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Energy Efficiency A Highly Ambitious Global Climate Action

By Saurabh Kumar, Executive Vice Chairperson, EESL Group

The latest report from the Intergovernmental Panel on Climate Change (IPCC) highlighted the need for urgent and swift adoption of clean energy, across the globe. The report says that the world will reach 1.5 degrees C (2.7 degrees F) of warming in just the next two decades. It also states that limiting this warming and mitigating the effects of climate change will hinge on our actions taken in this decade. Highly ambitious climate action, globally, is the only avenue to keep the rising temperature in check. In this backdrop, the 26th Conference of Parties meeting (COP26), scheduled for November 2021 in Glasgow becomes highly critical. It will bring under one roof climate experts, policymakers, and leaders from most countries of the world, who will be responsible for shaping the world’s climate action. The commitments, pledges and targets set here will set the course for our planet’s continued well-being.

According to an International Energy Agency (IEA) report, improvements in energy efficiency can contribute around half of the reduction in energy-related greenhouse gas emissions needed over the next two decades to meet international energy and climate goals. This becomes even more significant in light of the findings from the IPCC report. In fact, a 2021 BEE report on the Impact of Energy Efficiency Measures in India says that the adoption of energy efficiency programmes has led to the overall energy savings of 28.06 Mtoe for the year 2019-20. These energy savings translated into a reduction in CO2 emissions to the tune of 177.6 million Tonnes annually. Energy efficiency has, over the last decade shown its immense potential in enhancing energy security and mitigating climate change. It has averted 12% more greenhouse gas emissions and 20% more fossil fuel imports, in just last few years. It is now imperative for energy efficiency to come into spotlight as a major component of the climate action machinery. For this, an international multilateral organization for energy efficiency has to be established to facilitate cooperation, knowledge and technology exchange among the nations. It will also enable an increased awareness of global best practices and successful business models, which can be emulated by other nations.

We have witnessed a marked shift towards low-carbon sources of electricity including wind, solar PV, hydropower and nuclear. Renewable energy witnessed a clear surge in the last few years, with more and more nations waking up to the advantages it offers. This shift is timely and highly critical. However, much more has to be done. In 2020, low-carbon sources leapfrogged conventional sources to reach 40% of global electricity generation – A full 6 percentage points ahead of coal. However, according to IEA, to achieve net zero emissions by 2050, 90% of global electricity generation has to come from renewable sources, with solar PV and wind together accounting for nearly 70%. This means that there is ample room to make a concerted push to increase the share of renewable power in the global energy mix. Apart from being a key tool in restoring and preserving global ecosystems, and reversing climate change deterioration, renewable also make considerable economic sense. According to an IRENA report, doubling the share of renewables in the energy mix by 2030 would increase global GDP by up to 1.1 percent, improve welfare by up to 3.7 percent and support over 24 million jobs in the sector.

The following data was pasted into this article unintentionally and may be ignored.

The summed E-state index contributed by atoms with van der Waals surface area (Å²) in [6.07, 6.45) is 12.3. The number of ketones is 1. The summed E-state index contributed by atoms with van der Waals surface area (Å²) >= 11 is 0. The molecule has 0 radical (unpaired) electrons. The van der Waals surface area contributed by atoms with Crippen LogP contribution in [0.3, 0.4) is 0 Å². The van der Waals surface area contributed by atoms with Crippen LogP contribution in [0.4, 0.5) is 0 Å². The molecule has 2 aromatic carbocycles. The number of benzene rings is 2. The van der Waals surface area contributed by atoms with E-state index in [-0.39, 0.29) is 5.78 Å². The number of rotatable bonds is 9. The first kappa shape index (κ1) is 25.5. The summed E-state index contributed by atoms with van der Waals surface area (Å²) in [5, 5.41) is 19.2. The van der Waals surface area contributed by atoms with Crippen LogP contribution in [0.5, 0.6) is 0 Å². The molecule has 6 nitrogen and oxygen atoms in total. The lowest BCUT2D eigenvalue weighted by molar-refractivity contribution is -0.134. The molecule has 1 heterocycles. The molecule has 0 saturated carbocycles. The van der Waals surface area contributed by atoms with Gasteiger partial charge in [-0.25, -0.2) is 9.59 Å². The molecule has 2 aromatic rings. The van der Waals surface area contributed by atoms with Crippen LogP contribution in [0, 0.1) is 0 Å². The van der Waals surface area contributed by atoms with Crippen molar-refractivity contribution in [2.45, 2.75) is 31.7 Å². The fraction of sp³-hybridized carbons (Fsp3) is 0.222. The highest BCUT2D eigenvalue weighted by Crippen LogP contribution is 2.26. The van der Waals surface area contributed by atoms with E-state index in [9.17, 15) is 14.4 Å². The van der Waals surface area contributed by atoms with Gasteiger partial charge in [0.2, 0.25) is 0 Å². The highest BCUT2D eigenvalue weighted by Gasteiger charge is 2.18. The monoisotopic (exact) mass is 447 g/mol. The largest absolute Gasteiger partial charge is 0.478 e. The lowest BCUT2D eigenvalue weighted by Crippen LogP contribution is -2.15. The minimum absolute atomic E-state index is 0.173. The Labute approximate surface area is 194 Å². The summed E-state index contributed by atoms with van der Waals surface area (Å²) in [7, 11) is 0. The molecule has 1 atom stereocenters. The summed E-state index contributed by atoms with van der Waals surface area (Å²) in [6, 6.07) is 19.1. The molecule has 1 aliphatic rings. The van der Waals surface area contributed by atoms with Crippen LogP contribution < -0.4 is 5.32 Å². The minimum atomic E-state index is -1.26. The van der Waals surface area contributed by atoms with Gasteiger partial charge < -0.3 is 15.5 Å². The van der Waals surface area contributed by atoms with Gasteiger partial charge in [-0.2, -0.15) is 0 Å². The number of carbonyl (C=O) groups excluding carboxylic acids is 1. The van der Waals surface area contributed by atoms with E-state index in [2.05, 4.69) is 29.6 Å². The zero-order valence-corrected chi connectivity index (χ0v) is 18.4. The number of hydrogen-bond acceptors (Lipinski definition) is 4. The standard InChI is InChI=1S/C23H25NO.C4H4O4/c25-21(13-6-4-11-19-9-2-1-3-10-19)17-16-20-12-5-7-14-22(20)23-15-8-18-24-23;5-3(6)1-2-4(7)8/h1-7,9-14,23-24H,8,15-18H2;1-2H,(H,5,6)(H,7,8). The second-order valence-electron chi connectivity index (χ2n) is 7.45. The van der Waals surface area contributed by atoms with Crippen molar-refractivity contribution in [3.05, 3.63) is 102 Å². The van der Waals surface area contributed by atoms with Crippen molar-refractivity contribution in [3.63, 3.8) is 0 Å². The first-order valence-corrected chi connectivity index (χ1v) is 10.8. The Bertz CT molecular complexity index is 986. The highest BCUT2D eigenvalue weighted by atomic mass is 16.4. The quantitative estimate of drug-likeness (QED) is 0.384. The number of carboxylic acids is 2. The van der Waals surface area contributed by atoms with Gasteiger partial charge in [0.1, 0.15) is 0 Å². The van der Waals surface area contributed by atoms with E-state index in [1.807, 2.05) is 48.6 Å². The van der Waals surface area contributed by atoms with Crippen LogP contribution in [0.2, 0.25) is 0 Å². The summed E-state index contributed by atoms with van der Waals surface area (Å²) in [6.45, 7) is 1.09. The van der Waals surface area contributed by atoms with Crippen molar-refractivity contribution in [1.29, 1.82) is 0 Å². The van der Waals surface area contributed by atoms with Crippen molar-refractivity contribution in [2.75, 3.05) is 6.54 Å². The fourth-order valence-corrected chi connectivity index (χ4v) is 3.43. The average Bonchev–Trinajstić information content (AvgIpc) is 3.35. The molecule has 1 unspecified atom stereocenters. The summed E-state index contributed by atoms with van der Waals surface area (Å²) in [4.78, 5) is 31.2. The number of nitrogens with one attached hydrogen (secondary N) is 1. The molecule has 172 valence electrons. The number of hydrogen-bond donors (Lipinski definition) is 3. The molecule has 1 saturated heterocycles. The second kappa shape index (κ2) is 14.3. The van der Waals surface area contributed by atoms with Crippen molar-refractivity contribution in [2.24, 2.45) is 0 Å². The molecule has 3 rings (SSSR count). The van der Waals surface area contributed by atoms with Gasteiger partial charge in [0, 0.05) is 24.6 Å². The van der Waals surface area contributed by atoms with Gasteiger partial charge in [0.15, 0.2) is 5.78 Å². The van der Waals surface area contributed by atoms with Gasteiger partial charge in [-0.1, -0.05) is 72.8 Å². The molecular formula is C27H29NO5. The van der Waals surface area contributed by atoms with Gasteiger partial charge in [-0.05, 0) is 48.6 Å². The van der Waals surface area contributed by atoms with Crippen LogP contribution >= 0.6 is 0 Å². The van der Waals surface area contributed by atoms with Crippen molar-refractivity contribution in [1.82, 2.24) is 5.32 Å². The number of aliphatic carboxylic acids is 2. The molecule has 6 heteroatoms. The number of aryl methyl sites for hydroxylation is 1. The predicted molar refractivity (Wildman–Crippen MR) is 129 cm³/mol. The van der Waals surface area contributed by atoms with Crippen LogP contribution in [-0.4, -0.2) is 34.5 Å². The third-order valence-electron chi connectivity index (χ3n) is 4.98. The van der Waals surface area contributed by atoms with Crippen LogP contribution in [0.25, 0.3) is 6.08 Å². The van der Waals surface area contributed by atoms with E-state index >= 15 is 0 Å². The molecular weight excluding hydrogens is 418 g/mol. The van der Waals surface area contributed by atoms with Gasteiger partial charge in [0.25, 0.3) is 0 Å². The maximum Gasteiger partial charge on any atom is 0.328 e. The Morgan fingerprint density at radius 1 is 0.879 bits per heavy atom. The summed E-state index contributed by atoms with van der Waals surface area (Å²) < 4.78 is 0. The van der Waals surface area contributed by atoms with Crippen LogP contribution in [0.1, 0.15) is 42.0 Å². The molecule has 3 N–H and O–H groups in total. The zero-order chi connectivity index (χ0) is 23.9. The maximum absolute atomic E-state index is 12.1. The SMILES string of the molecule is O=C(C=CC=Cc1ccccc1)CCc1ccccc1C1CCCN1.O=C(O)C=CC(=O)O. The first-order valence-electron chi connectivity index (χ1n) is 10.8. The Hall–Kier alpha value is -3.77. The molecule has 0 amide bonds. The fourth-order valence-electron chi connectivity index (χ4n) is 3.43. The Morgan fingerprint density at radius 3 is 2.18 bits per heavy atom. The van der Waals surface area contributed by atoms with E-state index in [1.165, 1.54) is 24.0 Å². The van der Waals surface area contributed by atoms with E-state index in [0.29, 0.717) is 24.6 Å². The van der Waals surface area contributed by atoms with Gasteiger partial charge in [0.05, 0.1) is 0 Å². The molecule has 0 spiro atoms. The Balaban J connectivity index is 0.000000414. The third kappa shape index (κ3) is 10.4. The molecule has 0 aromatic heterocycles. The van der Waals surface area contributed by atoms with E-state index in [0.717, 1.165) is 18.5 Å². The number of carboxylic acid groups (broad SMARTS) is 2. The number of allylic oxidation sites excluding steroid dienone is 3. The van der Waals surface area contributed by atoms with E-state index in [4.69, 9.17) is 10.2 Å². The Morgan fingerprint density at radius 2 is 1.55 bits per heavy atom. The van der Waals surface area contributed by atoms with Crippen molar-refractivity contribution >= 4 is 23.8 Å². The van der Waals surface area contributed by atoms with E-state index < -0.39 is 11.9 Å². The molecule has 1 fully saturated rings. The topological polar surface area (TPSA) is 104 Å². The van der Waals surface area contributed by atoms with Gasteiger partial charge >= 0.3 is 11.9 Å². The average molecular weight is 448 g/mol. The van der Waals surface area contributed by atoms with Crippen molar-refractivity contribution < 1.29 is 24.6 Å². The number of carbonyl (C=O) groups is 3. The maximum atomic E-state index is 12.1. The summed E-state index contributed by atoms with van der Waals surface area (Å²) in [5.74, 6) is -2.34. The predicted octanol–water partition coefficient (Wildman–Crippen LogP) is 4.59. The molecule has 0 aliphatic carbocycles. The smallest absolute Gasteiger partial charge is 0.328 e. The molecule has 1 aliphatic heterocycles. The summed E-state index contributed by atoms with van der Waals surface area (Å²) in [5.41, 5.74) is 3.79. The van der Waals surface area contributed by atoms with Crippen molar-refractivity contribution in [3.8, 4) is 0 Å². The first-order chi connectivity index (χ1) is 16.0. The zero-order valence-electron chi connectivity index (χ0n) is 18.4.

Another pathway to reduction of emission intensity is climate pricing and the creation of carbon markets. The creation of carbon tax that sets a price on carbon emissions for organizations and nations, has played a pivotal role in bringing down emission intensity.  One of the most viable ways to achieve this has been the Clean Development Mechanism (CDM). It is key component of the United Nations Framework Convention on Climate Change (UNFCCC), CDM comes under the Article 12 of the Kyoto Protocol and seeks to reduce the concentration of GHG emissions in the atmosphere in a cost-effective way.  It enables developed countries to use carbon credits generated from clean energy projects in developing countries to meet a part of their emission reduction targets, under the Kyoto Protocol. The swift and judicious adoption of climate pricing and markets has the potential to sharply reduce global emissions.

India has emerged as one of the very few nations, who have established an intricate symbiosis between economic growth and sustainability, and I believe that we shall continue to be a flagbearer of the global climate action. Globally, we have seen sustained effort by various governments to revamp their energy mix, with India leading the pack through its slew of successful endeavors. Now, India has reinforced its position as one of the leading voices in the global climate change discourse. We have been regularly ahead of the curve in meeting our climate commitments and the recent achievement of reaching a milestone 100 GW of installed renewable capacity is a testament to India’s sharp focus on clean energy.

Effective and impactful climate action will depend on the trifecta of renewable energy, climate pricing and energy efficiency. These three forces will style a sustainable and energy secure future for all of us.

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